— Worried about your kids watching the wrong stuff on TV? Don't trust the official suitability ratings either? An inventor in Salt Lake City, Utah, thinks he has the answer.
A computer connected to a TV set or Personal Video Recorder (PVR) simply monitors electronic programme guides along with the closed captioning text that accompanies programmes for hard of hearing viewers. Software then searches for dubious key words and the computer decides based on the user's preferences whether to block the entire programme or simply mute the sound for a short while.
Inventor Matthew Jarman gives some examples. If the programme uses the words "serial killer", the system could block a programme altogether. The same could go for anything that promises an appearance by Pamela Anderson.
The word "damn" could be acceptable on the Discovery Channel, but muted on all movie channels. And the word "bitch" might only be permitted during a programme about pets, and never if preceded by "you". Of course, parents could override everything with a password.
Read the full personal TV censor patent application.
Radio tyre warnings
Checking tires for tread wear is a dirty job, and not easy to do accurately. But drivers need to know when a tyre tread has worn down to 3 millimetres or less, at which point road holding starts to suffer. IBM has a neat way for a car to monitor itself and display a warning on the dashboard when its tyres need changing.
Passive RFID tags are moulded into the tire tread, or stuck into the grooves. While the tags are still in place they reply to a trigger signal continually beamed from an antenna mounted beneath the car. But, as the tread wears out some of the tags are shed and stop responding. So the car automatically "knows" when its tires are getting dangerously thin.
A vehicle could also tell which tire is needs changing because the radio antenna is mounted off centre and thus at unequal distances from all four wheels. So the reply signals received from each tyre has a slightly different delay. The same system could work with trucks and aircraft tires too, IBM says.
Read the full radio tire warnings patent application.
Deep fried detector
Heres an idea for anyone who's felt sick after eating greasy fried food. Honeywell, based in New Jersey, US, has come up with an acoustic wave sensor that fits inside a deep fryer and constantly monitors the quality of cooking oil.
Fatty acids build up as oil is used in a fryer and eventually becomes deposited on food cooked in this way. Ultimately, this can cause indigestion for those who eat deep fried foods, Honeywell warns. Its acoustic sensor could detect this build up and warn a chef that the oil needs changing.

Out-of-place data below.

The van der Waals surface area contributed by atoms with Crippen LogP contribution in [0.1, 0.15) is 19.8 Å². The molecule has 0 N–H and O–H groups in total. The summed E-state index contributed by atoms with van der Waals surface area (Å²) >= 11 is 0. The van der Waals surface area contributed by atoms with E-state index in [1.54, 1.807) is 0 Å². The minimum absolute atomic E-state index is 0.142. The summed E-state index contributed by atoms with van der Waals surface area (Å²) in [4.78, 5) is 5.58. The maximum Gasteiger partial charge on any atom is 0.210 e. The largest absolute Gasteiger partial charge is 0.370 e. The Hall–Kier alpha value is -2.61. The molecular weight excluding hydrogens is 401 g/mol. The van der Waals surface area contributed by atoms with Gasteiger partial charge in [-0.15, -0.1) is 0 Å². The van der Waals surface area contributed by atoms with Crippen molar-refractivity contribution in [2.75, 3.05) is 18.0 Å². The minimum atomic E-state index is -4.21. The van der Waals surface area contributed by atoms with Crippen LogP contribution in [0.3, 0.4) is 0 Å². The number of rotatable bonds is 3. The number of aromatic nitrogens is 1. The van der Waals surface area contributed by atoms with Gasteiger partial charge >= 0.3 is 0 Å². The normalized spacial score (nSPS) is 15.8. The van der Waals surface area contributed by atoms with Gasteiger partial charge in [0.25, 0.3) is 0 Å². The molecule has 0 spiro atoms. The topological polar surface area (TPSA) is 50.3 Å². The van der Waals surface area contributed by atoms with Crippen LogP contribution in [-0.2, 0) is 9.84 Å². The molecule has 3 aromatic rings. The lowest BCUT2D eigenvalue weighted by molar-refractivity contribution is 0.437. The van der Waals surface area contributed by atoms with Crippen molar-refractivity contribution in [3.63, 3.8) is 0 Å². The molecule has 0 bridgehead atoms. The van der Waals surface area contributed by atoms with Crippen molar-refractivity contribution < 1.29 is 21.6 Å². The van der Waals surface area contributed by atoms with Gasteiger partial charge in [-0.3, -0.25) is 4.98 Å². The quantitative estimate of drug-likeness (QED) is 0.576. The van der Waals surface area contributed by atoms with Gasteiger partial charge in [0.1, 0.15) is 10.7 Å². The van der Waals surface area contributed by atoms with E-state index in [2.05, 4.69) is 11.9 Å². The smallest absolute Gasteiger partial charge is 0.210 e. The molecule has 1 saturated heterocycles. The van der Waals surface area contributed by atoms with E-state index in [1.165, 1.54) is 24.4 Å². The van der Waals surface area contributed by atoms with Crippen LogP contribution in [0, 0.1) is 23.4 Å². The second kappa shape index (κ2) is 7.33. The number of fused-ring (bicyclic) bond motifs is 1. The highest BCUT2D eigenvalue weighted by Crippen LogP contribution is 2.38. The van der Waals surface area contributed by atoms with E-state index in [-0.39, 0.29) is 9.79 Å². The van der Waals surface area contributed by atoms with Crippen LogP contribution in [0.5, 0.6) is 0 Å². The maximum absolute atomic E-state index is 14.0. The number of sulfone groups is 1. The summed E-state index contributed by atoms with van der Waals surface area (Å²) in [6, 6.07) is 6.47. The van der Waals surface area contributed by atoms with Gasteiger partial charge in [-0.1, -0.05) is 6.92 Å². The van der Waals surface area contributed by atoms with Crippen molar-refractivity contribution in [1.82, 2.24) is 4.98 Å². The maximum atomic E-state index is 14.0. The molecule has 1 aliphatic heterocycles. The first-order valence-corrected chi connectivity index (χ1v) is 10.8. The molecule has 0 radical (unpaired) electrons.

The system consists of an antenna that generates acoustic waves and a transducer made from a piezoelectric component, which picks up the acoustic wave and converts it into an electrical signal. The sensor is coated with material that reacts with fatty acids.
The acoustic waveform is damped and modified as fatty acids attach. A connected computer analyses this waveform signal and issues a warning to change the oil when it builds up too much.
Read the full deep fried detector patent application.
For more than 30 years, Barry Fox has trawled through the world's weird and wonderful patent applications, uncovering the most exciting, bizarre or even terrifying new ideas. Read previous Invention columns, including:
Diamond-coated gadgets, computo-cooked perfection, Cellphone sunscreen, skateboard meets Segway, Taser gets tougher, razor light, wing-mirror cameras, body-wired headphones, rocket-repelling parachutes, tooth decay probe, laser healing, throwable game controllers, Microwave oven gun, Smart-card DVDs, Smart night scope, laser microphone, triple-standard DVD, ultimate body armour, Long-range stunner, tongue-o-vision, jellyfish injections, Flesh-burn sensor, fire-escape tubes, VoIP mangling, in-flight rearming, sense that fat, Designer speakers, throw-away parachutes, password-protected bullets, spinning touchdown, palmtop Feng Shui, Origami gadgets, mile-high showers, Hydrogen fuel balls, human cannonballs, the riot slimer, the bomb jammer, Apple's all-seeing screen, the TV-advert enforcer, the wing-sprouting drone, the drink-driver arm scanner, laser spark plugs, remote-controlled implants,the "I've been shot" gun, the snore zapper, the guitar phone, explosive-eating fungus, viper vision, exploding ink, the moody media player, the spy-diver killer, preventing in-flight interference, the inkjet-printer pen, sonic watermarks, the McDownload, hot-air plane, landmine arrows, soldiers obeying odours, coffee beer, wall-beating bugging, eyeball electronics, phone jolts, personal crash alarm, talking tooth, shark shocker, midnight call-foiler, burning bullets, a music lover's dream, magic wand for gamers, the phantom car, phone-bomb hijacking, shocking airport scans, old tyres to printer ink and eye-tracking displays.